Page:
A landmark Cold War-era arms control treaty between the United States and Russia officially collapsed on Friday, triggering fears of a new arms race…Pompeo said President Trump is beginning “a new chapter” and “a new era of arms control.” The secretary called upon Russia and China to join in.
By Sasha Inberger
Published on NPR, Aug 2, 2019
A landmark Cold War-era arms control treaty between the United States and Russia officially collapsed on Friday, triggering fears of a new arms race.
The Intermediate-Range Nuclear Forces Treaty, signed in 1987 by President Ronald Reagan and Soviet leader Mikhail Gorbachev, banned ground-launched cruise missiles with a range between 500 and 5,500 km (310-3,400 miles). More than 2,600 missileswere destroyed by 1991.
But both sides walked away from the pact Friday, each blaming the other for its demise.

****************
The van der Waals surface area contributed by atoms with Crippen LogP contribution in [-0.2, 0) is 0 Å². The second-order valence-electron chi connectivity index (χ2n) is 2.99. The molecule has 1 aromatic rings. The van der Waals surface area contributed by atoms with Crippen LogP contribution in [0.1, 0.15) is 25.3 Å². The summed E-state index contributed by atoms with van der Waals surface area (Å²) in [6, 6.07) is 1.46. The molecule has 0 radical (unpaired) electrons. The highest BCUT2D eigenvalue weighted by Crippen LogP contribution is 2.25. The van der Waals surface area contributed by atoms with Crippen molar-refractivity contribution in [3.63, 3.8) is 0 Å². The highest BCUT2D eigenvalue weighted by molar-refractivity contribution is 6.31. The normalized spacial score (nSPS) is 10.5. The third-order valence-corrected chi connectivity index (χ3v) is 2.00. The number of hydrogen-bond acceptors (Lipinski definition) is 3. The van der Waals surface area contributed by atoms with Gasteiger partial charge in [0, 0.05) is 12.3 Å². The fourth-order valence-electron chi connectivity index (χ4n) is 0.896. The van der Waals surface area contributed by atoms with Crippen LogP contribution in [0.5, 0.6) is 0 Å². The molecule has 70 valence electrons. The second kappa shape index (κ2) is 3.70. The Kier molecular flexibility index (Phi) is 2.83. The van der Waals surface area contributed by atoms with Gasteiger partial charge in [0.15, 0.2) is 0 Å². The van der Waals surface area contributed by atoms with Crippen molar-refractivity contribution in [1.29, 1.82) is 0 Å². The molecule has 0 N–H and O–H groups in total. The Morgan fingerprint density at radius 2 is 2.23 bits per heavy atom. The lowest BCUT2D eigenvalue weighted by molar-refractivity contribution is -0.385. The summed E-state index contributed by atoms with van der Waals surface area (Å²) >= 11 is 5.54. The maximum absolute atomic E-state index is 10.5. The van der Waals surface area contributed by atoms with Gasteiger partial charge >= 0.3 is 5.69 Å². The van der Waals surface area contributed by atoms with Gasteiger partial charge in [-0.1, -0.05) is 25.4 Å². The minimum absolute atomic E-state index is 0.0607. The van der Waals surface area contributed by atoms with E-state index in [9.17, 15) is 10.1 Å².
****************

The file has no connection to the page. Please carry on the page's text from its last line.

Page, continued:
“Russia is solely responsible for the treaty’s demise,” U.S. Secretary of State Mike Pompeo said in a statement. He accused Russia of failing to destroy all of its 9M729 ground-launched cruise missile systems, which the U.S. says are noncompliant.
In turn, Russia’s Foreign Ministry released a statement that read, in part, “By denouncing the INF Treaty, the United States confirmed its commitment to abolishing all international instruments that do not suit it for one reason or another. This leads to an actual dismantlement of the existing arms control architecture.”
The Trump administration announced in February that the U.S. was suspending its obligations under the 1987 INF treaty and would pull out in six months if Russia wasn’t in compliance. That declaration prompted Moscow a day later to make its own withdrawal announcement.